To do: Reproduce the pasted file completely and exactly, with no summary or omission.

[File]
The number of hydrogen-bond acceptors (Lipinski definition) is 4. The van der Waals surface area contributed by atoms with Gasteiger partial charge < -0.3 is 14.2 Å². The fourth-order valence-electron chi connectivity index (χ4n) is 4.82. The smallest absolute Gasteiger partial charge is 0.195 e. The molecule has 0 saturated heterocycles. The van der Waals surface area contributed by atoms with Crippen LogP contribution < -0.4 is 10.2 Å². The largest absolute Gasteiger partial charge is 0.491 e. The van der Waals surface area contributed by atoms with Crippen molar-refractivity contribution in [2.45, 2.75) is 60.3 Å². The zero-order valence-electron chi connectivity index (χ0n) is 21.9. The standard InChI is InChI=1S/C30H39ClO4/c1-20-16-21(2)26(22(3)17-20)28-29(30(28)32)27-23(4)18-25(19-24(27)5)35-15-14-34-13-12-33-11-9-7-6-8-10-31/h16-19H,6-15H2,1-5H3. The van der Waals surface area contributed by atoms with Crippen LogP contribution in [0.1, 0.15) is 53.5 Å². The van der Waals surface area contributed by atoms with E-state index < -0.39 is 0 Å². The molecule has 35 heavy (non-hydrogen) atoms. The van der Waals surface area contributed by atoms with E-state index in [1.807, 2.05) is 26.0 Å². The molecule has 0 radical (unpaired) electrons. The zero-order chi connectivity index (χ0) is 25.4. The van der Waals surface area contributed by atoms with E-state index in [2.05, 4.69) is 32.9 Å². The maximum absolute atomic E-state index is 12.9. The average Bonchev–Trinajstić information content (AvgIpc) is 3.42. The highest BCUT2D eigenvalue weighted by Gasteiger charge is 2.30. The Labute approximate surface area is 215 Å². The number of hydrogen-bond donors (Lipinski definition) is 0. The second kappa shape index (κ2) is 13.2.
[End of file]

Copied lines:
The number of hydrogen-bond acceptors (Lipinski definition) is 4. The van der Waals surface area contributed by atoms with Gasteiger partial charge < -0.3 is 14.2 Å². The fourth-order valence-electron chi connectivity index (χ4n) is 4.82. The smallest absolute Gasteiger partial charge is 0.195 e. The molecule has 0 saturated heterocycles. The van der Waals surface area contributed by atoms with Crippen LogP contribution < -0.4 is 10.2 Å². The largest absolute Gasteiger partial charge is 0.491 e. The van der Waals surface area contributed by atoms with Crippen molar-refractivity contribution in [2.45, 2.75) is 60.3 Å². The zero-order valence-electron chi connectivity index (χ0n) is 21.9. The standard InChI is InChI=1S/C30H39ClO4/c1-20-16-21(2)26(22(3)17-20)28-29(30(28)32)27-23(4)18-25(19-24(27)5)35-15-14-34-13-12-33-11-9-7-6-8-10-31/h16-19H,6-15H2,1-5H3. The van der Waals surface area contributed by atoms with Crippen LogP contribution in [0.1, 0.15) is 53.5 Å². The van der Waals surface area contributed by atoms with E-state index < -0.39 is 0 Å². The molecule has 35 heavy (non-hydrogen) atoms. The van der Waals surface area contributed by atoms with E-state index in [1.807, 2.05) is 26.0 Å². The molecule has 0 radical (unpaired) electrons. The zero-order chi connectivity index (χ0) is 25.4. The van der Waals surface area contributed by atoms with E-state index in [2.05, 4.69) is 32.9 Å². The maximum absolute atomic E-state index is 12.9. The average Bonchev–Trinajstić information content (AvgIpc) is 3.42. The highest BCUT2D eigenvalue weighted by Gasteiger charge is 2.30. The Labute approximate surface area is 215 Å². The number of hydrogen-bond donors (Lipinski definition) is 0. The second kappa shape index (κ2) is 13.2.